Forgiving yourself if you have experienced betrayal, moral transgression, or moral fatigue. Self forgiveness is not about letting yourself off the hook, nor is it a sign of weakness. It is about accepting what has happened and finding a way to move past it so that it does not affect the rest of your life. A useful approach is to use the four Rs of self-forgiveness:
Self-forgiveness reduces self-condemning thoughts, avoidance behaviours, and feelings of worthlessness; increases ability to trust self and others; increases possibility of experiencing positive emotions; and raises self-esteem. Self-forgiveness also lowers anxiety and depression, and reduces anger and hostility.
Understand your strengths and use them to find meaning. When you
have unhelpful thoughts, think about what you would say to a friend or someone you care
about. Then try to say and do that for yourself.
First responders often prefer not to be honoured for doing what they signed up to do. But you can also draw strength from gratitude in the small things.
by treating yourself with a sense of care and respect, even (and especially) when you fall short of your own expectations. How? Give yourself permission to acknowledge when things are tough. Understand your challenges. Go easy on yourself for having limitations or making decisions that were uncomfortable.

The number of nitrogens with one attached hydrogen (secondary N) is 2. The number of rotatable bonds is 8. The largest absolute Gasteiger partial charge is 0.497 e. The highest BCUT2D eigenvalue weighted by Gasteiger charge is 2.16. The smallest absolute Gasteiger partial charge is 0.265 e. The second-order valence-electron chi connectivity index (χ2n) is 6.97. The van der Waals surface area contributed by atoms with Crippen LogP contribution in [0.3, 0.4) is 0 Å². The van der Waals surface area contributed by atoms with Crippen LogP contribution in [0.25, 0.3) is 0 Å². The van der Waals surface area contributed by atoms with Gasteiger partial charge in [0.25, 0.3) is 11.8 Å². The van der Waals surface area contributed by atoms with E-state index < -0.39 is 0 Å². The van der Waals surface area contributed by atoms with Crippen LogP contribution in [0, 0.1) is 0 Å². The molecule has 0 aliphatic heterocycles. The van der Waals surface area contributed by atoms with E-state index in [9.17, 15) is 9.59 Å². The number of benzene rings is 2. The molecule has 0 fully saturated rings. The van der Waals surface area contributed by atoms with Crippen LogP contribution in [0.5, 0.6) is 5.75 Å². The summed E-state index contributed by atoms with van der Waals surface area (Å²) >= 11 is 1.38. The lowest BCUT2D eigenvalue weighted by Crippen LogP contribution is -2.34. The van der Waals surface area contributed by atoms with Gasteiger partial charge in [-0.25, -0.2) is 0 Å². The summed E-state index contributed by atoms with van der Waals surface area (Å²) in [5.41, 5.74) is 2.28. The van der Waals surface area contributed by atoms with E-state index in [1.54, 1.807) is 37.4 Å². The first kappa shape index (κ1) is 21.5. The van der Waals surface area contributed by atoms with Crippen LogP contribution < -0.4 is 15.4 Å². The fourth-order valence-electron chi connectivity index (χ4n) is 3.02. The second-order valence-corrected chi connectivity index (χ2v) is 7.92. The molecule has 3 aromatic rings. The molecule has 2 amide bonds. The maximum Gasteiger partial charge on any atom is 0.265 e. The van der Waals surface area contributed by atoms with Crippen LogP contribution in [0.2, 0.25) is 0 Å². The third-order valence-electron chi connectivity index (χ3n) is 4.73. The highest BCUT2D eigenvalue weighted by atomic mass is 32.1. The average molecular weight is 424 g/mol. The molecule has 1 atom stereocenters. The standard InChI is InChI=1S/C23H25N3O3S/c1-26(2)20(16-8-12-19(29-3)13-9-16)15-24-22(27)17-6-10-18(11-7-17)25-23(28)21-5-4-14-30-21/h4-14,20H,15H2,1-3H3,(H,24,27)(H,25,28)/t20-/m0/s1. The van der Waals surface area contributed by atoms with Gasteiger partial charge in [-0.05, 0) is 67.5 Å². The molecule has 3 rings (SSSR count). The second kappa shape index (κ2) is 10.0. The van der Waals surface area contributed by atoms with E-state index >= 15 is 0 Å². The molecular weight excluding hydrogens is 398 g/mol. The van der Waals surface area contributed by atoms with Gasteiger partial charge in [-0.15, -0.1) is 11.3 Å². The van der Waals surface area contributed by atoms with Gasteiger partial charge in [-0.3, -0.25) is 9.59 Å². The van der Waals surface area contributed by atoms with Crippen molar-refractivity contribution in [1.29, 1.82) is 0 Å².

When you experience a stressful event, it can be useful to try to understand the facts where possible. Find meaning by asking yourself:
You can then build coping strategies based on your responses. Given that COVID-19 elevated rates in anxiety, loneliness, depression, and hopelessness, adding to the toolkit of coping strategies can be protective for first responder mental health.
If your moral compass has been challenged, finding a way to reconnect to this can be helpful. Reconnect to:
Sense of responsibility: Remember your reason for doing what you do. This can be a helpful way to shift your attention when feeling disheartened, emotionally fatigued, or hurt.
Hope: Reconnect to the purpose of the job. Managers or colleagues can encourage each other to reflect on the things that gave them meaning (at handover, after shifts, or when debriefing after events). This can also be done for the smaller things with peers or family.
Support systems: Rebuild relationships with family and friends, or find new/ additional supports through activities and interests – either
within or outside work.
‘Now’ needs: Reconnect in a way that meets your current needs, not your past needs, through realistic goals. It can be challenging to adjust expectations of yourself by thinking about times that you managed ‘better’. Chances are, your circumstances were different in numerous ways, so a direct comparison is not only unhelpful, but inaccurate.
Access help. Some things are harder to process on your own. Seek additional support from a colleague, friend, family member, or professional to help make sense of things or guide better coping mechanisms.
There is professional support through as EAP services, community mental health professionals, and organisations such as Fortem that are here to help. You don’t have to reach severe burnout or moral distress to seek professional support. Therapy can help by offering a place to process what is going on and find helpful ways to move through these experiences.